Occupy Wall St. and the Tea Party: A Tale of Two Protests

For all their contrived displays of independence and non-conformism, the Occupy Wall St. protesters can’t even properly be called original. For one thing, Communism, their preferred ideology, was thoroughly discredited more than two decades ago, while most of the occupiers were still in diapers. For another, virtually their entire list of grievances against crony capitalism and bank bailouts has been plagiarized straight from the tea party’s platform, which is now nearly three years old.


If they had such a principled opposition to bailouts and corporatism, where were these occupiers in 2008 and 2009? Where were they in 2010? Rather than waiting around for hope and change, perhaps Occupy Wall St. should have been on Main St. with the tea party protesting bailouts before their disastrous economic consequences became readily apparent.


These shallow, disenchanted hipsters have confused informed political activism with tweeting trite condemnations of “capitalism” from their iPhones. While I hardly expect intellectual consistency from such a group, much less an understanding of history, economics or human nature, it seems worth taking a moment to list just a few of the times FreedomWorks stood up against exactly the kind of cronyism the occupiers are now protesting.



  • In July of 2008, FreedomWorks opposed the taxpayer bailout of shareholders and executives at Fannie Mae and Freddie Mac.

  • In September of 2008, FreedomWorks opposed the $700 billion bailout of Wall St. banks.

  • In November of 2008, FreedomWorks opposed the bailout of large automobile manufacturers.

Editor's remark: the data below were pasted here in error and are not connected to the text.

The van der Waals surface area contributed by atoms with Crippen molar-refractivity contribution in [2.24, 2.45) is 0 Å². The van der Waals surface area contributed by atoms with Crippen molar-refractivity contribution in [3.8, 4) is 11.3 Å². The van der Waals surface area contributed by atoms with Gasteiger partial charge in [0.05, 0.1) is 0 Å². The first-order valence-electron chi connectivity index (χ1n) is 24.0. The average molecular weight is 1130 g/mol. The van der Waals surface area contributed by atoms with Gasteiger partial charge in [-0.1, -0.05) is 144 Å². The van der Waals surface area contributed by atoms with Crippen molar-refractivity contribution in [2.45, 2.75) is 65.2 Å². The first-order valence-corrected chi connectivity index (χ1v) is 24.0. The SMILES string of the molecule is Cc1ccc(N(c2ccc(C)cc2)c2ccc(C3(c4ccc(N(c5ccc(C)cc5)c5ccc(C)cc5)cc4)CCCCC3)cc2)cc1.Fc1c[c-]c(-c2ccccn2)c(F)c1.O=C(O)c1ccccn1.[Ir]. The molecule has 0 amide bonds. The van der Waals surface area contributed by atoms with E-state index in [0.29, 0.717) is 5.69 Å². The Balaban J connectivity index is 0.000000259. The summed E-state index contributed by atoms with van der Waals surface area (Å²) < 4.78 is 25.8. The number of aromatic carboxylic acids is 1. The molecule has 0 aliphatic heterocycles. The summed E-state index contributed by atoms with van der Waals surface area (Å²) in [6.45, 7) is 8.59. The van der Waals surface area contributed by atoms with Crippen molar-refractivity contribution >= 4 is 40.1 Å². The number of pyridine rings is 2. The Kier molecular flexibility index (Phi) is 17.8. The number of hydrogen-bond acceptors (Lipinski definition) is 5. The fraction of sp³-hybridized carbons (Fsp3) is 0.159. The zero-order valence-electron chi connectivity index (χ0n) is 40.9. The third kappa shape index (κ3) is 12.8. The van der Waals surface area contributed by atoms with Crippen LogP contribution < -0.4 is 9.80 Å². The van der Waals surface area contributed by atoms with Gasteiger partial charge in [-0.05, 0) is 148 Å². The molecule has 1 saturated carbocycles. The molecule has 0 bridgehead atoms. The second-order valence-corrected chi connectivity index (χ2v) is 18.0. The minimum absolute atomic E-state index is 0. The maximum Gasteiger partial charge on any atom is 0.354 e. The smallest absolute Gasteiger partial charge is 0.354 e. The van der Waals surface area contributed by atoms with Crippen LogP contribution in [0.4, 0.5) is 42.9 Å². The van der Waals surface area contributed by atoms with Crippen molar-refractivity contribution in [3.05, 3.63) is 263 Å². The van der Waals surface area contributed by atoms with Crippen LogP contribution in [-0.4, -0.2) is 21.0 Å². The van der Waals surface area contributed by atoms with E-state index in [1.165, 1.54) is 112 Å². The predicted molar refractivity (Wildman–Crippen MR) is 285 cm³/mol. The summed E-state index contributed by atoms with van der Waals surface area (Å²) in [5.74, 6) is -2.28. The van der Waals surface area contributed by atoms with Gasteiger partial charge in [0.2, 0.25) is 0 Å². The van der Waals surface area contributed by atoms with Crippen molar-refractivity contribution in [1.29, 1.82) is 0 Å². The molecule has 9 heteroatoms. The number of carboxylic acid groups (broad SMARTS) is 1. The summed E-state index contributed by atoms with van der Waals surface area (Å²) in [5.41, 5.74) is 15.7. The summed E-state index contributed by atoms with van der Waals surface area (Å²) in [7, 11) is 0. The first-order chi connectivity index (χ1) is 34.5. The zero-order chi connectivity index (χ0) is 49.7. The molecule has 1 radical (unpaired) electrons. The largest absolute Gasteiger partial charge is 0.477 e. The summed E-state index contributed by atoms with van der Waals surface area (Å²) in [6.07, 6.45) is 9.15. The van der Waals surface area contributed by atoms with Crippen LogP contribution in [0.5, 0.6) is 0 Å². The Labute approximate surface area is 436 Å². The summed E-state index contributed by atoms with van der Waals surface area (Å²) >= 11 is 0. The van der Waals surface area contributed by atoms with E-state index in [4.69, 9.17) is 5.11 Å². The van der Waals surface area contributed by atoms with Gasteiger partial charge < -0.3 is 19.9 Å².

• In July of 2010, FreedomWorks opposed Dodd-Frank, a bill that entrenched moral hazard in the banking system and has led to higher costs for consumers, including new fees on debit cards.

Notice the pattern?


Each of these horrible policies was implemented by the federal government, and each goes to the heart of Occupy Wall St.’s frustrations. Yet when FreedomWorks and millions of other Americans were fighting against them the occupiers were nowhere to be found.


Still, they’re here now and that’s fine. Those of us trying to restore the rule of law need all the help we can get. The problem is that the media seems intent on portraying Occupy Wall St. and their complaints as somehow unique. They are not.


Millions of us have been angry about bailouts for years. Not only that, but we’ve been proactively working within the political process to stop them. Occupy Wall St. is welcome to join the club, but please, do us all a favor and learn to clean up after yourselves.



          (The National Mall 9/12/09)                        (Zuccotti Park 10/10/11)

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